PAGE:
Thursday 11 July 2019 7:49 am

Norwegian Air boss quits as airline reels from 737 Max groundings

Norwegian Air’s longstanding chief executive Bjorn Kjos has quit the top job, amid warnings the struggling carrier’s full-year results will take a hit from the Boeing 737 Max grounding.

Chairman Niels Smedegaard this morning hailed Kjos, 72, as “one of the most influential European entrepreneurs of our time”. He will continue at the firm, which he helped found in 1993, as an adviser to Smedegaard.

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Until Norwegian appoints a new chief executive, financial head Geir Karlsen will act as interim boss. Kjos held the role for 17 years.

“I am very pleased Bjorn will remain at the company as an advisor to the board and the chair. As Norwegian moves from growth to profitability, it will be an advantage for the company to benefit from Bjorn’s extensive network, in-depth knowledge of and experience with global aviation.

“We have already started the process of recruiting a permanent new CEO”, said Smedegaard.

Profits fall in first six months

Kjos has led Norwegian through a difficult first half of 2019. In March, it completed a 3bn kroner (£280m) rights issue to bolster its balance sheet.

It said the grounding of Boeing’s 737 Max model jet will take a 700m kroner chunk out of its full-year earnings.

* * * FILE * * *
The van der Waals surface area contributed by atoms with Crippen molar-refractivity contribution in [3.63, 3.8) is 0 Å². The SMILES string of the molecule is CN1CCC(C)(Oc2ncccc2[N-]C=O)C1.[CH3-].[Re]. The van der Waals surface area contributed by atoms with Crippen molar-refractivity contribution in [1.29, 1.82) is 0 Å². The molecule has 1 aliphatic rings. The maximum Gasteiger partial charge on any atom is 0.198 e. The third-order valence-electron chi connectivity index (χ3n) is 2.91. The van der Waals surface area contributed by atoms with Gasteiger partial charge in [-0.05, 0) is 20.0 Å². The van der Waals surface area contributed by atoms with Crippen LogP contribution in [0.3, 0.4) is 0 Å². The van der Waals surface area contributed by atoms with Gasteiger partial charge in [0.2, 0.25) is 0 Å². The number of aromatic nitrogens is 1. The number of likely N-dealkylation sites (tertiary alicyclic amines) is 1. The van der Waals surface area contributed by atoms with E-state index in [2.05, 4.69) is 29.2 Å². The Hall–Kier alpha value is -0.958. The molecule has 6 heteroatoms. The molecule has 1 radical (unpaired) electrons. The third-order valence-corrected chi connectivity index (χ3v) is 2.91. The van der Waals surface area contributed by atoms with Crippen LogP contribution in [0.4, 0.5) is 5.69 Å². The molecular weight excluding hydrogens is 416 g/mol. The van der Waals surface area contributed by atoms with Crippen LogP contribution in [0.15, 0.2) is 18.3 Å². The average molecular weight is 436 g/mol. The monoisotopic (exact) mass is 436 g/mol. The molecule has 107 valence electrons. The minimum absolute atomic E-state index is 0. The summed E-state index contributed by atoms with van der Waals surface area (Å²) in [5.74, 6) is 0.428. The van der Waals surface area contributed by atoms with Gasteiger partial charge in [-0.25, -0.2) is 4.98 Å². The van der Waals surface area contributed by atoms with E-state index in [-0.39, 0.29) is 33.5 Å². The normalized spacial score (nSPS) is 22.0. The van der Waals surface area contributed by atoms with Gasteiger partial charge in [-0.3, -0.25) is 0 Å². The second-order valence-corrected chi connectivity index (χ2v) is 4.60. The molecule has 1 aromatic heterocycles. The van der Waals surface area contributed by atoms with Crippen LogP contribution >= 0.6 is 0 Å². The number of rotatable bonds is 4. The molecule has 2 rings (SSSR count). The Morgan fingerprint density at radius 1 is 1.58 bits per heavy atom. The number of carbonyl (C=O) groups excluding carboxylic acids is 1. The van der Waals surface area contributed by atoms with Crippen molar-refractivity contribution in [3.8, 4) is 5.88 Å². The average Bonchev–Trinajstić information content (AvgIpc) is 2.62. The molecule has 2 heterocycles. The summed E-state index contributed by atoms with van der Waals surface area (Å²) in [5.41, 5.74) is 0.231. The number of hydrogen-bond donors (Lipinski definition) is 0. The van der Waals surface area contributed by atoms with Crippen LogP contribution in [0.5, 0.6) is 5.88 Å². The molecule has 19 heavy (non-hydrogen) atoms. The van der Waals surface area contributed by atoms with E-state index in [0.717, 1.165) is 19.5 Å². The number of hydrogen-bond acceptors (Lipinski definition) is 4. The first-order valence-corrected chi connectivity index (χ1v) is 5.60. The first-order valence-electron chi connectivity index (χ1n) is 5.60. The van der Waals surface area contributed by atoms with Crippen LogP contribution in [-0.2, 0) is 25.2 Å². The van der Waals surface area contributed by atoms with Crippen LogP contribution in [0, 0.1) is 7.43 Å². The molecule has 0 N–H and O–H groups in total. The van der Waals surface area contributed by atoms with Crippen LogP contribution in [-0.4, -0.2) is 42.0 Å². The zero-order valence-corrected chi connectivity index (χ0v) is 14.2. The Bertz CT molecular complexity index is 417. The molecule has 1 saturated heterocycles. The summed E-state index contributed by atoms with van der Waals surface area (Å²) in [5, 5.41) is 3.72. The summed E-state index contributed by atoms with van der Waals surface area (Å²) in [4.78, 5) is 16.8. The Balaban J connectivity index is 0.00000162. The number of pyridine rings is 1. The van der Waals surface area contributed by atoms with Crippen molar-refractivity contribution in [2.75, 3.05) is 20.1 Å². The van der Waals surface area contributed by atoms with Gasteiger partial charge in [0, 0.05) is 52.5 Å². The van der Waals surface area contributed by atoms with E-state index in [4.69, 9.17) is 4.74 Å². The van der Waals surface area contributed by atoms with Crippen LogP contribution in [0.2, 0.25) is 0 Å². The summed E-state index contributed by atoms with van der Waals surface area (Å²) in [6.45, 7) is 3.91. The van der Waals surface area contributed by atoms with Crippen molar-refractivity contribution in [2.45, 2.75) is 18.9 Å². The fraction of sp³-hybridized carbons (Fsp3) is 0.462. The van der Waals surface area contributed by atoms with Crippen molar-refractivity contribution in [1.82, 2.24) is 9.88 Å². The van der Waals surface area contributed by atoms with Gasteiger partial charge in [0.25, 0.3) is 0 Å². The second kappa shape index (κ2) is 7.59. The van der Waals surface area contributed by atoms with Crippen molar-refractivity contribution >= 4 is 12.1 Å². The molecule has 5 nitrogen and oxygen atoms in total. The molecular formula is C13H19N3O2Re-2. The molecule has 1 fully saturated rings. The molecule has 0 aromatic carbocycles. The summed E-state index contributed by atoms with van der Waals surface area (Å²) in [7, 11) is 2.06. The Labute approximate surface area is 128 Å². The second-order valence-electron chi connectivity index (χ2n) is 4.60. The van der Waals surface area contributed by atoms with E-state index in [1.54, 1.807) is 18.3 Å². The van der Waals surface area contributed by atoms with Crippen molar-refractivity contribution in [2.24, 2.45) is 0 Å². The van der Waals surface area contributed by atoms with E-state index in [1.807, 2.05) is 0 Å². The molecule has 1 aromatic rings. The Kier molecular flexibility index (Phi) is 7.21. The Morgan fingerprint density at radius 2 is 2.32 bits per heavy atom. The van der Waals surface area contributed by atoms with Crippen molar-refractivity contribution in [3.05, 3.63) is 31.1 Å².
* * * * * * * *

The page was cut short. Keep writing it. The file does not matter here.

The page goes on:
The firm operated 18 of the jets until March, when it was grounded worldwide after repeated crashes raised safety concerns.

Norwegian said net profit for the first six months of the year was 82.8m kroner. This is down from 300m kroner this time last year. Operating profit for the second quarter, however, was at a record high of 2.3bn kroner.

Almost 10m passengers flew with Norwegian in the second quarter, a figure which has remained roughly flat year-on-year.

Kjos said: “Norwegian’s second quarter results show that we are delivering on our strategy of moving from growth to profitability. Despite operational issues outside of our control, like the grounding of our 737 Max fleet, we are delivering the highest second quarter operating revenue in the history of Norwegian.

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“Leaving the exciting future tasks to a new CEO and taking on a new challenge as an advisor, is a set-up I am very happy with.

“I look forward to spending more time working on specific strategic projects that are crucial to the future success of Norwegian.”

Main image credit: Getty